Mechanism for Recognition of Polyubiquitin Chains: Balancing Affinity through Interplay between Multivalent Binding and Dynamics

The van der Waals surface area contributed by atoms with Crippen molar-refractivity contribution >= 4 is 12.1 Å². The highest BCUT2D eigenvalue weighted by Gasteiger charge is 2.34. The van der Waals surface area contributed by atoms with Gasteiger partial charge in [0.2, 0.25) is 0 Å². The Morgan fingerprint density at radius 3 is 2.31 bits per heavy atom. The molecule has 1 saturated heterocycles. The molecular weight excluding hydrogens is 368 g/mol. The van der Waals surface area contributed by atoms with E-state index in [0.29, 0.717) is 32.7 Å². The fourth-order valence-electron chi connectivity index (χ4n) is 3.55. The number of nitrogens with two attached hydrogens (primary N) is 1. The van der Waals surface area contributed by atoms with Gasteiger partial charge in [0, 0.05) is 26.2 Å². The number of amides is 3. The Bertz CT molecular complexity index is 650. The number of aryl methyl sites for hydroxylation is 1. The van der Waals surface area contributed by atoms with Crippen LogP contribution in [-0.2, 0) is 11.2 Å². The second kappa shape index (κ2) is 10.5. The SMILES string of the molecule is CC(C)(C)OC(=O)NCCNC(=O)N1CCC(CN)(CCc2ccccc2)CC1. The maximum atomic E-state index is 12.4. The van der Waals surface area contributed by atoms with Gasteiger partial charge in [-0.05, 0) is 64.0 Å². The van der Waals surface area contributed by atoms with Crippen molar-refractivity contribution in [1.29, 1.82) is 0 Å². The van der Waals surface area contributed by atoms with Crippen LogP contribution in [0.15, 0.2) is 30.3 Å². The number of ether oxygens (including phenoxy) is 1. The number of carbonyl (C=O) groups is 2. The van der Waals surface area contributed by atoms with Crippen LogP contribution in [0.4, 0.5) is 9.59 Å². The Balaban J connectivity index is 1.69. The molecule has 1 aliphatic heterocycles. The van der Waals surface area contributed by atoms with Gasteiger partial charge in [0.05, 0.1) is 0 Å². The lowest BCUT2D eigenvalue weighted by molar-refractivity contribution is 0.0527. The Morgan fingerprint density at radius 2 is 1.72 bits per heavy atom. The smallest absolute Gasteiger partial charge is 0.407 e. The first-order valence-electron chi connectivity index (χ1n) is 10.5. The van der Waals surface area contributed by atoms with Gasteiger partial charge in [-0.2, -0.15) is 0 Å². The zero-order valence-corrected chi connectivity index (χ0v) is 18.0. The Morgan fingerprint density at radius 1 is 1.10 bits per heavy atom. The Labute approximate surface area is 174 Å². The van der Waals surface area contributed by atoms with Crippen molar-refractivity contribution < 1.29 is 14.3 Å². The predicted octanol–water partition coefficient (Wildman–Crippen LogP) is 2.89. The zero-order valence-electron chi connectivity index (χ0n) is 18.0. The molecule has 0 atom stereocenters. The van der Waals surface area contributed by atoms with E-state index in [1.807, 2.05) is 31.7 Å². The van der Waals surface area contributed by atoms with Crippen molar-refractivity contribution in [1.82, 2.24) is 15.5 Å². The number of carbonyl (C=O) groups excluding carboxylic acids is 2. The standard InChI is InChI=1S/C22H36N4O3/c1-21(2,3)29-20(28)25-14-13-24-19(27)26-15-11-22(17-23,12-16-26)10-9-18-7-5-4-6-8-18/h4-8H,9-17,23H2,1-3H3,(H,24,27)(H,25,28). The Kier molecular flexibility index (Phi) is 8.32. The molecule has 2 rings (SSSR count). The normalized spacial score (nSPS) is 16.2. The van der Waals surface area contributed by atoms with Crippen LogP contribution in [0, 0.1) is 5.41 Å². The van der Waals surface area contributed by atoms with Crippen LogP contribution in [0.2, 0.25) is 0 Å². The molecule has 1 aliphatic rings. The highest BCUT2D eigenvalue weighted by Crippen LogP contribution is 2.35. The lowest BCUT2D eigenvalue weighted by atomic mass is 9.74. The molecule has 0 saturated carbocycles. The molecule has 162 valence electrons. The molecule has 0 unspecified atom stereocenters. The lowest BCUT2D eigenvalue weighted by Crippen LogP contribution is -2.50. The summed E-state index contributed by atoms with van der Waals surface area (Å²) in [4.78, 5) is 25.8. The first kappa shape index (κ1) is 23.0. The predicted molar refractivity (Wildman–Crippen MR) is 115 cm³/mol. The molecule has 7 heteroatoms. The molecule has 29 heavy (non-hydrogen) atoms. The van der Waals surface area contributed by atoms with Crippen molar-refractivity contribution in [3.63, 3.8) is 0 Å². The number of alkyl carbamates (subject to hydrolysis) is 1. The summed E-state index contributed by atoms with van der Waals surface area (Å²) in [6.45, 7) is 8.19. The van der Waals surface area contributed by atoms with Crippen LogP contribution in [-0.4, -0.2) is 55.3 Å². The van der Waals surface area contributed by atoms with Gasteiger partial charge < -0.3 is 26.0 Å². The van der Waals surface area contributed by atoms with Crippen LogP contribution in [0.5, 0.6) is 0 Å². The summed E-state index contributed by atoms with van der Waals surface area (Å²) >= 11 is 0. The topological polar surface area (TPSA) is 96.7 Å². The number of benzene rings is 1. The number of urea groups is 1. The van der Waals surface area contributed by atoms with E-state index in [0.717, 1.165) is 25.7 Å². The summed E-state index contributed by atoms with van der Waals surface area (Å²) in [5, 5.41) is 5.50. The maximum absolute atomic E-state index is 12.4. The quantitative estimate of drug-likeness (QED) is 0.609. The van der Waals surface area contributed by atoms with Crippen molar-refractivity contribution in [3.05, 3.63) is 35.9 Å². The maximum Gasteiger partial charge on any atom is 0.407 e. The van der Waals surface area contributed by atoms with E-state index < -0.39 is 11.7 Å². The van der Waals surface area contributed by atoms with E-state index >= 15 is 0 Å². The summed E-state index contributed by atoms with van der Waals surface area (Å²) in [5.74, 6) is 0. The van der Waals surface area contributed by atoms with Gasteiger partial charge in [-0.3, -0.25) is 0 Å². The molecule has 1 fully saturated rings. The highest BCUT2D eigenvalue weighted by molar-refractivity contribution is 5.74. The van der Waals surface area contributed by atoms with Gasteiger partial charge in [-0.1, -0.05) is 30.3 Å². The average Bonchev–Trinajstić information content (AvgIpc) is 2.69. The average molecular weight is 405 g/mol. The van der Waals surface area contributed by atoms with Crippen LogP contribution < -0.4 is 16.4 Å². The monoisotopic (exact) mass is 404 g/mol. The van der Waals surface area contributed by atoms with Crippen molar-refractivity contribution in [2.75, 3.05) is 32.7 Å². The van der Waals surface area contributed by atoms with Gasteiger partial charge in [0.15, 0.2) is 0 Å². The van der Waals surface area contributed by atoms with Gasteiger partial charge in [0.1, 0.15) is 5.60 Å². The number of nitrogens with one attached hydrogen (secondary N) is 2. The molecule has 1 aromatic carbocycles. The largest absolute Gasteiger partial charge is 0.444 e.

RAP80 plays a key role in signal transduction in the DNA damage response by recruiting proteins to DNA damage foci by binding K63-polyubiquitin chains with two tandem ubiquitin-interacting motifs (tUIM). It is generally recognized that the typically weak interaction between ubiquitin (Ub) and various recognition motifs is intensified by themes such as tandem recognition motifs and Ub polymerization to achieve biological relevance. However, it remains an intricate problem to develop a detailed molecular mechanism to describe the process that leads to amplification of the Ub signal. A battery of solution-state NMR methods and molecular dynamics simulations were used to demonstrate that RAP80-tUIM employs mono- and multivalent interactions with polyUb chains to achieve enhanced affinity in comparison to monoUb interactions for signal amplification. The enhanced affinity is balanced by unfavorable entropic effects that include partial quenching of rapid reorientation between individual UIM domains and individual Ub domains in the bound state. For the RAP80-tUIM−polyUb interaction, increases in affinity with increasing chain length are a result of increased numbers of mono- and multivalent binding sites in the longer polyUb chains. The mono- and multivalent interactions are characterized by intrinsically weak binding and fast off-rates; these weak interactions with fast kinetics may be an important factor underlying the transient nature of protein−protein interactions that comprise DNA damage foci.